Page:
I inquired for a walk, and, mounting near two hundred steps made round a rock, walked up and down for about a hundred yards viewing the sea, to which I quickly descended by steps that cheated the declivity. The ocean and these tremendous bulwarks enclosed me on every side. I felt the confinement, and wished for wings to reach still loftier cliffs, whose slippery sides no foot was so hardy as to tread. Yet what was it to see? – only a boundless waste of water – not a glimpse of smiling nature – not a patch of lively green to relieve the aching sight, or vary the objects of meditation. (Letter XI)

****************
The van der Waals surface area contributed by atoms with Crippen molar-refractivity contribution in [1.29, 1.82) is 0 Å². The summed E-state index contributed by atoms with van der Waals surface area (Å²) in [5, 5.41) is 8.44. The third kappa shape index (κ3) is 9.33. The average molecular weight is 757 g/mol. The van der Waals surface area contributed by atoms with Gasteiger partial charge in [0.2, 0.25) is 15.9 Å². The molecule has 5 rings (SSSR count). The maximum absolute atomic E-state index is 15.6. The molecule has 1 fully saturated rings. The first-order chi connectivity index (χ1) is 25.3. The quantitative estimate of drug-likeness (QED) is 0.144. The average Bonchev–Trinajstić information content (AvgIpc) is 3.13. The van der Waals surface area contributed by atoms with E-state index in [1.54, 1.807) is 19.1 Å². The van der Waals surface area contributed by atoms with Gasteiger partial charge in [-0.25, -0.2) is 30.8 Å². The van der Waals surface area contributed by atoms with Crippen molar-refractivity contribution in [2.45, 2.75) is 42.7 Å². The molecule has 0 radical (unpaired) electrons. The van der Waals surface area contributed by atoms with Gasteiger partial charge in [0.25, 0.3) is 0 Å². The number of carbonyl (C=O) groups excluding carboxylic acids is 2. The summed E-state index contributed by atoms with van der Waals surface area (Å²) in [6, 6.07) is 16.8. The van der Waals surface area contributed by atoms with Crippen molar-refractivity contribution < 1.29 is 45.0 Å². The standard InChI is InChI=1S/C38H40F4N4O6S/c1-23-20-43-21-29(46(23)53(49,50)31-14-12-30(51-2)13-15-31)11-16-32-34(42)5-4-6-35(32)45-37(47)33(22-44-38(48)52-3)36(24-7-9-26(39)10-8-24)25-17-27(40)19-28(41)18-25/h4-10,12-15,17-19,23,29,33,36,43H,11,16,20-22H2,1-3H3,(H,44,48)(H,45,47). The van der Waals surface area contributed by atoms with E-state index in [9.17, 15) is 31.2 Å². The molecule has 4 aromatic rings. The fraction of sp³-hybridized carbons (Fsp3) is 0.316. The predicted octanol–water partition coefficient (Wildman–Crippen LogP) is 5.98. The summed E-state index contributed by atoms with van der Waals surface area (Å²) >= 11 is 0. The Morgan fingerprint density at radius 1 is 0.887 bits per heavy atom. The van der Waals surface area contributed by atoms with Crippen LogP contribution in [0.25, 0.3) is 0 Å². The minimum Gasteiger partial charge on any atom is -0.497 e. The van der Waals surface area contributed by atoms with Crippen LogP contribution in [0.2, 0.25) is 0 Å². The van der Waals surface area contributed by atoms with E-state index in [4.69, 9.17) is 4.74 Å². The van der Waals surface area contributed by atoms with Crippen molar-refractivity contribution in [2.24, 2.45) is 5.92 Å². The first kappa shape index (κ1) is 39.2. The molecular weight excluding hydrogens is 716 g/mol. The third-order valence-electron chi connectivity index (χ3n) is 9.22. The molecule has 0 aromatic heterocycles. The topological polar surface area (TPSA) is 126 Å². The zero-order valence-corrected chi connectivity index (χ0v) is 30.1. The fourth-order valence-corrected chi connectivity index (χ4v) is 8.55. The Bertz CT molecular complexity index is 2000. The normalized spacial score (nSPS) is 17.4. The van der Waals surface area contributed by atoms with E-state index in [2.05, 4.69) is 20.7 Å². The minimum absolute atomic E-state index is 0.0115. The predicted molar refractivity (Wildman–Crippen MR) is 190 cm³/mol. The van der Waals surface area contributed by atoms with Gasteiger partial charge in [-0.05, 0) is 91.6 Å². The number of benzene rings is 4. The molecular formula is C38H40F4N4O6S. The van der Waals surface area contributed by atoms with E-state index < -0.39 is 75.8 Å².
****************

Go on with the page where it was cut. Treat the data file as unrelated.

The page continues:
I recently finished reading Wollestonecraft’s Letters written during a short residence in Sweden, Norway, and Denmark and I want to have something to say about it, but I find that I don’t. This is partially because it was one of the books I managed to misplace in December, but also because the creeping melancholy of the text – the ways in which travel was supposed to remedy despair and ultimately could not – warred with peevish descriptions of accommodations on the road,1 as Wollstonecraft patronized (from her standpoint of ‘superior culture’) and was patronized in turn (from the standpoint of greater local knowledge, including of language). It is unclear from the text whether Wollstonecraft was able to resolve Imlay’s business (the excuse for the excursion) – and that is perhaps its own answer.
- ‘The sleeping between two down beds – they do so even in summer – must be very unwholesome during any season; and I cannot conceive how the people can bear it, especially as the summers are very warm.’ (Letter V).